From the physicians in the Department of Psychiatry at Yale School of Medicine, we learn all about the causes, nature, symptoms and treatment of OCD – obsessive-compulsive disorder.
What are the symptoms of obsessive-compulsive disorder?
Obsessive-compulsive disorder, or OCD, is a condition that affects about 2.5% of the population at some point in their lives. Obsessions are intrusive thoughts that people experience as coming from inside the mind or brain but as being somehow different from normal thoughts – more urgent, difficult-to-control, and repetitive. They are accompanied by anxiety or distress, and people typically make substantial efforts to control, neutralize, or suppress them. Compulsions are repetitive behaviors that people perform, often in a ritual-like way, to reduce the anxiety caused by the obsessions.
There are several types of OCD symptoms; two individuals with OCD can look quite different from one another. The most common groups of symptoms are anxiety about dirt or germs, accompanied by excessive cleaning; fears of violence or harm, associated with compulsive double-checking or with superstitious rituals; and discomfort with things being disordered or asymmetrical, accompanied by compulsive sorting, ordering, and arranging.
There are a number of other conditions that are thought of as being related to OCD but as importantly distinct. These include compulsive hoarding; compulsive skin-picking and hair-pulling; repetitive patterns of movement such as are seen in tic disorders; and irrational concerns with particular aspects of one’s appearance, which are seen in a condition known as body dysmorphic disorder.
What causes OCD?
The short answer is that, as is the case for almost all psychiatric disesaes, we don’t yet know what causes OCD. It is likely to be a complex interaction between genes, other biological factors, life history, and particular stresses.
It is clear that OCD can run in families. Researchers are actively searching genetic variations that may help explain why one person gets OCD and another does not. Genes are not the whole story, though: even identical twins, who have identical genetic material, can differ, with one having OCD and the other not. The best current estimate is that about 40% of the risk for OCD comes from the genes.
Environmental causes of OCD have been difficult to pin down. Stressful life events can cause symptoms to appear or to worsen; in some cases it may be that they actually cause OCD in a susceptible person, but it is more likely in most cases that they trigger or worsen a condition that was already there. Hormonal fluctuations may also influence OCD. The illness commonly starts during adolescence, and some women report symptoms worsening with their menstrual cycle or around the time of pregnancy. Some cases, especially among children, may be related to an autoimmune reaction to infection. However, this appears to be rare. The precise mechanism whereby an immune reaction may lead to OCD symptoms has been difficult to pin down, and a connection remains difficult to establish in most individual cases.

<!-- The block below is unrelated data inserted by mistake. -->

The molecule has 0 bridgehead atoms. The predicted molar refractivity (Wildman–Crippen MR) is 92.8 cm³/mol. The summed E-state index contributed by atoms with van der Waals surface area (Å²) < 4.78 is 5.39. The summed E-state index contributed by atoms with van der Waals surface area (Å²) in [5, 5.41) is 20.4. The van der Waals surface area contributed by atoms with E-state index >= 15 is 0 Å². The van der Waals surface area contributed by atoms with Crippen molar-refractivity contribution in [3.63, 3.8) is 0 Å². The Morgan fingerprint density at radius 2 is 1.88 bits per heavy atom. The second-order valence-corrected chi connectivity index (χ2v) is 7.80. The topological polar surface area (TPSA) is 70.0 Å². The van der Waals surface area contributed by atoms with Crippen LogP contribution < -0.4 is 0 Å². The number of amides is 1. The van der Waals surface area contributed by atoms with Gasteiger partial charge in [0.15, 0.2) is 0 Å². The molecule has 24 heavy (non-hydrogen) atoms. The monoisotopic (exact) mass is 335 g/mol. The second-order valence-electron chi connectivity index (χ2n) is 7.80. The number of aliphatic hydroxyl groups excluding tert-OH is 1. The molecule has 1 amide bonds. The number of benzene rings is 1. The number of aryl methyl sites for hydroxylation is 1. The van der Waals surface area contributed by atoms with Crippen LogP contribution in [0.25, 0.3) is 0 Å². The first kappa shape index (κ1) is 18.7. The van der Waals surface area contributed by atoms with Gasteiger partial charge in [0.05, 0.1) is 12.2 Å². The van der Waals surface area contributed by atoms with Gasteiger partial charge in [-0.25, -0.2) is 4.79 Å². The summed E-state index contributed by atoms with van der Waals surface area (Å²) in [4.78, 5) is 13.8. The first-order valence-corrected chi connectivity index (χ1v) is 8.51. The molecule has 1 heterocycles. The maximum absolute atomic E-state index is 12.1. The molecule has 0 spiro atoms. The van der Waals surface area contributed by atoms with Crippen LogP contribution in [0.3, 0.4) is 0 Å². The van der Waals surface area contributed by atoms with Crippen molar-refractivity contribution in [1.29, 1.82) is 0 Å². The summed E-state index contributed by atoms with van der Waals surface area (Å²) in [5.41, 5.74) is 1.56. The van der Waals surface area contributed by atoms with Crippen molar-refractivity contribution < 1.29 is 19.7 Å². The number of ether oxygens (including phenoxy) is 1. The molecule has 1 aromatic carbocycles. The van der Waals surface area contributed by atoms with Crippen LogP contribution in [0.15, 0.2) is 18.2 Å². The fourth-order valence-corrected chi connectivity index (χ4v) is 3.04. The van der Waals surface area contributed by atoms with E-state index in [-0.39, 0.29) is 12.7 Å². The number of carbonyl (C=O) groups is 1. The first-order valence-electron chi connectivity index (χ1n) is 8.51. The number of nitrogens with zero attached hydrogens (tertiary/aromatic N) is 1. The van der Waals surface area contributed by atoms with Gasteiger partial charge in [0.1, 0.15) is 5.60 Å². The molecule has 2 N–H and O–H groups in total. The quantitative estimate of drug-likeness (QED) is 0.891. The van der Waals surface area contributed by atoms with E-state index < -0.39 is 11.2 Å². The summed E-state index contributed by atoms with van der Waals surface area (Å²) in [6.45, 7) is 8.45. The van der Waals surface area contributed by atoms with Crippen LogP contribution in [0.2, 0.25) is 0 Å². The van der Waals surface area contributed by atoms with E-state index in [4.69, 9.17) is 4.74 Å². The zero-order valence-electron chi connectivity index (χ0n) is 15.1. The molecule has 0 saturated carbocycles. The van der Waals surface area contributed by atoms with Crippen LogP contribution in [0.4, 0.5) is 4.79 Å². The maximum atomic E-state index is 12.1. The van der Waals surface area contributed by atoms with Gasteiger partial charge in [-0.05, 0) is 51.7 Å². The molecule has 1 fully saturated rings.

What’s the difference between being “neat/tidy” or a “germaphobe” and having OCD?
OCD can appear in different ways; indeed, two people can both have clear cases of the disorder but show totally different symptoms.
Most manifestations of OCD are really exaggerations of what would, in moderation, be normal and even helpful patterns of behavior. For example, a concern with germs and dirt, and a pattern of keeping this clean, is clearly a good thing in many contexts, such as the hospital, and was still more important in past centuries before the development of effective sewer systems and of antibiotics. It is only when such concerns get out of control and start to interfere with normal life that they are indicative of a disorder.
The official guideline for diagnosis is that the distressing thoughts and behaviors must occupy at least one hour a day and must cause significant problems with social or work functioning. The key is that it is only meaningful to call a pattern of behavior a ‘disorder’ if it leads to some significant degree of distress or problems with other aspects of life, such as relationships or work. If an individual just likes things neat and is comfortable with that, then that is best understood as a part of their personality, and not as OCD.
The term “OCD” has become a part of the common language to describe people with patterns of behavior such as in these examples. You’ve probably heard this before: “I’m so OCD about _________.” From a psychiatrist’s or psychologist’s perspective, this is a misuse of the term. Liking things a certain way is not necessarily OCD, even in cases where it causes friction with others, if it does not cause repetitive behaviors and a significant amount of anxiety or distress.